Consistency

There is no wrong time to invest. There are better times, but if you have the money, then it’s always a good time. I’ve been asked the question about whether it’s better to make lump-sum contributions or contribute smaller amounts on a regular basis. My answer? Whenever you can. If you can make a lump-sum deposit because you just received a bonus, inheritance or sweet cheque from your side hustle, then go ahead and invest it. I wouldn’t suggest hanging on to it and splitting up the deposits over the next few months. You’ll be way more tempted to spend it that way!

However, if you get paid regularly, then it makes sense to make contributions from every paycheque. It’s the same logic. You don’t want the money burning a hole in your chequing account. The added benefit of making regular contributions is that you’re buying in at a variety of price points. Sometimes you’ll be buying in low and other times high, but those will average out and be slightly less risky than trying to time a lump-sum deposit.

Less Learning, More Doing

This may seem counterintuitive but hear me out. A common reason why many millennials don’t start investing is because they don’t understand it. That kind of thinking sets us back because you are never going to know everything. There are endless books, blogs, podcasts, etc. that teach you how to invest, but the best thing to do is start. You don’t need to know what a P/E Ratio is to start investing. Heck, you can go your entire life without understanding P/E Ratios and still be a successful investor.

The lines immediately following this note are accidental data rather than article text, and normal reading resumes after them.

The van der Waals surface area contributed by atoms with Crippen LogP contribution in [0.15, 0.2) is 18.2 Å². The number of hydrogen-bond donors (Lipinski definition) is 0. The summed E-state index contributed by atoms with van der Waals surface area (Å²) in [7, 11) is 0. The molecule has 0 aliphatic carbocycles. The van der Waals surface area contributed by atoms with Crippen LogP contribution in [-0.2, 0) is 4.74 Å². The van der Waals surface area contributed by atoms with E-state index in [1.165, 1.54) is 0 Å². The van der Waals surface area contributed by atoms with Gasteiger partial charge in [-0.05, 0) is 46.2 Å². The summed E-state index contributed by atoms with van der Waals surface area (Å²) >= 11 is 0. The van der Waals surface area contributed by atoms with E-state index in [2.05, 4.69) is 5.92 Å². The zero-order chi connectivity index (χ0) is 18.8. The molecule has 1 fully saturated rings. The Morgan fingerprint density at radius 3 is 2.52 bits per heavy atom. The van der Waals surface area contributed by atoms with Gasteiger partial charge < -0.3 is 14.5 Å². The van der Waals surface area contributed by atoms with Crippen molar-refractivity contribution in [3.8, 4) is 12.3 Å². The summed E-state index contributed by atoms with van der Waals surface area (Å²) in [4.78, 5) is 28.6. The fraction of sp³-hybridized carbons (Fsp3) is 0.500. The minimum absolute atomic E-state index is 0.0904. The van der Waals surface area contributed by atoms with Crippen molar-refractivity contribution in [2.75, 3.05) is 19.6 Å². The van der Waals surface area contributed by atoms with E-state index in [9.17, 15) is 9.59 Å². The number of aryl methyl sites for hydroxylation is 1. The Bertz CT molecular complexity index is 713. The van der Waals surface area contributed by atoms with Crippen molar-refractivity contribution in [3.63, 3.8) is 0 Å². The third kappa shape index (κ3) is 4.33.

Don’t get scared off by not having ‘enough’ knowledge. This is why platforms like WealthSimple are becoming so popular. All it takes is a few minutes of your time to fill out a quick questionnaire, and they’ll make all the hard decisions for you. Completely beginner friendly! And who knows, maybe investing is the motivation you need to get educated ๐Ÿ˜‰

So, put down the textbook and open an account.

To Sum Up

I am not the person to come to if you want the latest stock tip (I can give you some names though), but just because I don’t have much interest in investing doesn’t mean I don’t do it. I’ve set-up a system for myself that is simple, efficient and hands-off. I get to reap the benefits of market growth and let someone else worry about stock picks.